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How to use your breathing as prayer.

Lacy Clark Ellman

Though not a well-known practice, Breath Prayer is shaped by the action most essential to our lives: our very breath.

It is our first action on the day we are born and our final act on the day that we die. Breath plays a central role in Scripture, too, from the very beginning in which God breathes life into human form and throughout the text, which Paul describes in 2 Timothy as “God-breathed.” Even the words for “spirit” in Hebrew (ruach) and Greek (pneuma)—the two languages in which the Bible was originally written—can also mean “breath.” It seems breath is not only essential to our physical existence but our spiritual nourishment, too.

The Breath Prayer that we know today originated with the Desert Mothers and Fathers as a way to “pray without ceasing” (1 Thessalonians 5:17). Considered foundational to contemplation and a way to cultivate silence and attention, the Desert Mothers and Fathers would take a short excerpt of Scripture, breathing in with the first part of the text and breathing out with the next, repeating this pattern for extended periods of time. While any text would do, the most common Scripture used for Breath Prayer became “Lord Jesus Christ, Son of God, have mercy on me, a sinner,” echoing the petition made by the tax collector in Luke 18:13.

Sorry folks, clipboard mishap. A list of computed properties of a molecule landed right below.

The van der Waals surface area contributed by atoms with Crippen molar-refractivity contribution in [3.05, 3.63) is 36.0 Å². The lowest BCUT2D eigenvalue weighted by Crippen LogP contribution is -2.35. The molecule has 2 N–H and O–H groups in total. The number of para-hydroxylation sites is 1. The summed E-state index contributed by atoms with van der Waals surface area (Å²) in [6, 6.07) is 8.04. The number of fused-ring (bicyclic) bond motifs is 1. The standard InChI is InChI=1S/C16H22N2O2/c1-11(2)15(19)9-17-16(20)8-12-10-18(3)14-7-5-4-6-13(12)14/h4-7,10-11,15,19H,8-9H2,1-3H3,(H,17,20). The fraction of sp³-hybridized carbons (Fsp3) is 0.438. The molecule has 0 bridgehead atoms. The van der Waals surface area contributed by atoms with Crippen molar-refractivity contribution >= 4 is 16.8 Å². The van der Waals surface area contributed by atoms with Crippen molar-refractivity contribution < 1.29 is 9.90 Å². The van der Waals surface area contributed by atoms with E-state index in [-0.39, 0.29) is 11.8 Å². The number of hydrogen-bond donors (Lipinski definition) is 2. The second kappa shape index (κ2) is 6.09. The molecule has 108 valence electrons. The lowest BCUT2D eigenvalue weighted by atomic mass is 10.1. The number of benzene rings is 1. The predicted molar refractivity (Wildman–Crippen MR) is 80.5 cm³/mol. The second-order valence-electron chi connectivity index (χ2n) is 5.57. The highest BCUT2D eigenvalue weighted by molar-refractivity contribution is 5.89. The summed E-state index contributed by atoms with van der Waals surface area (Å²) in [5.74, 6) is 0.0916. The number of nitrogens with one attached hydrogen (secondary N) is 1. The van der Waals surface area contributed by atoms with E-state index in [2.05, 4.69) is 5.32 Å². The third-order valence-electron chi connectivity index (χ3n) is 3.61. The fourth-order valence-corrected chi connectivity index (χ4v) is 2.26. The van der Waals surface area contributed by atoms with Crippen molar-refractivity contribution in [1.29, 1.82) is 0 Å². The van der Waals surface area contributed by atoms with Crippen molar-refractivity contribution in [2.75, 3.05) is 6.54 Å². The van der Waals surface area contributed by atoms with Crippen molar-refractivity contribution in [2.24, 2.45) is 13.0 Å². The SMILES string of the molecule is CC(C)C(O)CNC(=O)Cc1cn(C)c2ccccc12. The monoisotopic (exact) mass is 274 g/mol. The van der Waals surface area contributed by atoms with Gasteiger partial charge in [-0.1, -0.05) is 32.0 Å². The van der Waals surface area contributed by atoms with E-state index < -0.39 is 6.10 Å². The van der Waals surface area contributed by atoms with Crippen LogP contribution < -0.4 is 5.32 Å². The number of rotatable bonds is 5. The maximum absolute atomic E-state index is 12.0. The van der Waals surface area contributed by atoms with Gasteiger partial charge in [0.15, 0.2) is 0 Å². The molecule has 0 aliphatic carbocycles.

Over time the text and the prayer that accompanies it became known as the “Jesus Prayer” or “Prayer of the Heart” in the Eastern Orthodox tradition, shortening to “Lord Jesus Christ, have mercy on me,” or even simply “Jesus, mercy.” Breath Prayer, too, began to expand beyond the use of Scriptures, becoming a way to invoke the name of God and ask for help in just a few short words.


Breath Prayer is as informal as they come, requiring only a simple phrase and the breath you carry with you every moment throughout the day. While it is undoubtedly valuable when practiced in silence and solitude for an extended period of time (scientists say that 12 minutes of deep breathing each day is enough to transform the mind), it can also be practiced during everyday tasks, such as washing the dishes or commuting to work, allowing even the most mundane moments of the day to be whitewashed with the Sacred.

1. Choose a phrase. It can be a verse from the Bible or a line of praise and petition (one common formula is a name for God followed by your desire, such as “Spirit, peace”). You could also use the inward breath to name what you would like to receive and the outward breath to state what you would like to release.

2. Breathe in and out, with the first part of your prayer coming to mind on the inward breath and the latter half connecting with the outward breath.

3. Continue your prayer for a set period of time or until you feel you have reached a sense of inner stillness as you dwell in the presence of God.


Originaly posted by: Lacy Clark Ellman is a spiritual director, maker, and facilitator who speaks the language of pilgrimage and is always ready for the next adventure. Do check out their work.

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